Masood was not leading a guerrilla force, far from it. Many were the occasions when he fought pitched battles, often being forced to retreat. When his beloved Panjshir Valley was threatened he stood his ground, ready to die till the last man and the last round. Leaders on the losing side, who are prepared to fight pitched battles, generally face annihilation when the battle is lost. Their men lose heart. They melt away. At best they can be mobilized for one more battle, and, should that battle be lost as well it spells their end as a cohesive fighting force. It was Masood’s ability to keep rebounding after each setback - again and again and again - that puts him in the front rank of military commanders of all times. The nearest parallel that comes to mind is Frederick the Great of Prussia. Ahmed Shah Masood did not let the morale of his men sag for full 20 years.

The Pakistani generals must have hoped for a quick collapse of the Northern Alliance, once Masood had been removed from the scene. That the force that he led did not collapse as expected, but moved in swiftly to capture Kabul a few days after the US- led offensive is a post-mortem tribute to the legacy of Commander Masood. Although it would be fanciful to speculate on what might have been, coming historians will, nevertheless, ponder over the future of Afghanistan had Masood not been assassinated? Had Masood remained at the head of the forces that moved into Kabul after the rout of the Taliban, it is almost certain that the uppermost thought in his mind would have been the unity of Afghanistan. He had the charisma to bring about that unity. Even now his successors at the helm of affairs in Kabul must build on his legacy to rid Afghanistan of internal strife and external aggression. It would be the most befitting tribute to the memory of a legendary warrior.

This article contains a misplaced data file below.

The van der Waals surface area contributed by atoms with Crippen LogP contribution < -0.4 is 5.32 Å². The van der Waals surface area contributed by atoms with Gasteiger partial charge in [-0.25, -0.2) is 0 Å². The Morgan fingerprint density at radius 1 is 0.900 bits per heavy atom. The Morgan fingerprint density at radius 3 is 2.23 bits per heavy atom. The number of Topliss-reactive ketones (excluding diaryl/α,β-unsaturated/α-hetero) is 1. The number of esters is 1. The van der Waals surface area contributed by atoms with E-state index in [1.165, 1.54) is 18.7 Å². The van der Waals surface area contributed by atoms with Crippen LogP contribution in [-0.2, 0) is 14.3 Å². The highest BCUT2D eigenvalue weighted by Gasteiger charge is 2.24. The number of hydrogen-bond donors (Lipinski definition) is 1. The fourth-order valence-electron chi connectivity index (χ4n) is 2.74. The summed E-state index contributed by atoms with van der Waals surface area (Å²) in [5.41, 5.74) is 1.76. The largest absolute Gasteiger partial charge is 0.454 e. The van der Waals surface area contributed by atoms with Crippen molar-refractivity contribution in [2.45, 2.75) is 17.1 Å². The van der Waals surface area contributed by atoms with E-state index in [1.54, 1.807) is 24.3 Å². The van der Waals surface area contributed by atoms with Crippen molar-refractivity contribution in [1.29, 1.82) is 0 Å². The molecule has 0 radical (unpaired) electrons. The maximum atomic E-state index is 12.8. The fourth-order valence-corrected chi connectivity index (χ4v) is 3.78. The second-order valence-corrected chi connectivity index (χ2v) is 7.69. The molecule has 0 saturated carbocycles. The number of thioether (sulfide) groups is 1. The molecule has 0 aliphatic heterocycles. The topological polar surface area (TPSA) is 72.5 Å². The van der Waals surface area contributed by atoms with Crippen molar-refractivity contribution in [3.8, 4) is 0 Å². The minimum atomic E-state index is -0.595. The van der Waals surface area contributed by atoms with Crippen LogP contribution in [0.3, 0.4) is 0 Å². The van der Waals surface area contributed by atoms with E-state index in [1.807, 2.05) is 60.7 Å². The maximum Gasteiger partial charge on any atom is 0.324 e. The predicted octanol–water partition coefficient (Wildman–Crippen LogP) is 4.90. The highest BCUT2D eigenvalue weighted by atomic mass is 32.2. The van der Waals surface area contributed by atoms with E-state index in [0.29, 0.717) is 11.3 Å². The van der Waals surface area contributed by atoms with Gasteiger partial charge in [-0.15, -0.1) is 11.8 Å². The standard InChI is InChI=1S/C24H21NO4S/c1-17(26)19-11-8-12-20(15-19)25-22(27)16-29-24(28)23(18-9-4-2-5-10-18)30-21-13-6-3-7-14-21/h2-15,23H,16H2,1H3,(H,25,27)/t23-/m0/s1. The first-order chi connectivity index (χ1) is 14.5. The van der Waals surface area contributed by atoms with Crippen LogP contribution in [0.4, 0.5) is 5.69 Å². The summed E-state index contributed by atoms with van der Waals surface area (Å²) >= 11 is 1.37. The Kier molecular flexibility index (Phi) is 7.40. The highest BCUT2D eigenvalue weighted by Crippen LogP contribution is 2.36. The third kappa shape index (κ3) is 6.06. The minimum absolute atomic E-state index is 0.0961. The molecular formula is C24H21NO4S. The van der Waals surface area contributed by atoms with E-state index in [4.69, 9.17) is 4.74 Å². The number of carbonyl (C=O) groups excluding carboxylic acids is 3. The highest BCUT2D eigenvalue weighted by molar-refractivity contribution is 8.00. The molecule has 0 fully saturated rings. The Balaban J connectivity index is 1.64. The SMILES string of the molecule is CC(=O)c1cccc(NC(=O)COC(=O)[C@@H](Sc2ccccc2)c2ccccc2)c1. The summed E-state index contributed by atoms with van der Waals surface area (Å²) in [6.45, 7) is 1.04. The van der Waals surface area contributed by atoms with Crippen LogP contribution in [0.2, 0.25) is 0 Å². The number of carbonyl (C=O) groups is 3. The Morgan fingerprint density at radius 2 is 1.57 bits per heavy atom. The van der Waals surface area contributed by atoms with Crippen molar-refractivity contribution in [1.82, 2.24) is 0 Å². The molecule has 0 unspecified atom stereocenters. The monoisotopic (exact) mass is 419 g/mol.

My book Restructuring Pakistan was completed around the end of November 2001 and came out in January 2002. Approximately one month before Commander Masood’s assassination I had a discussion in New Delhi with few of his very close associates on the situation in Afghanistan. Some questions that had remained unanswered at that time found an answer by the time the book was completed.

At the end of the day a quotation from the great philosopher-sage of India, Sri Aurobindo comes to mind:
“ Wherever thou seest a great end, be sure of a great beginning”.

What Ahmed Shah Masood’s enduring legacy is going to be will depend to an extent on the people, some gathered here, who were close to him.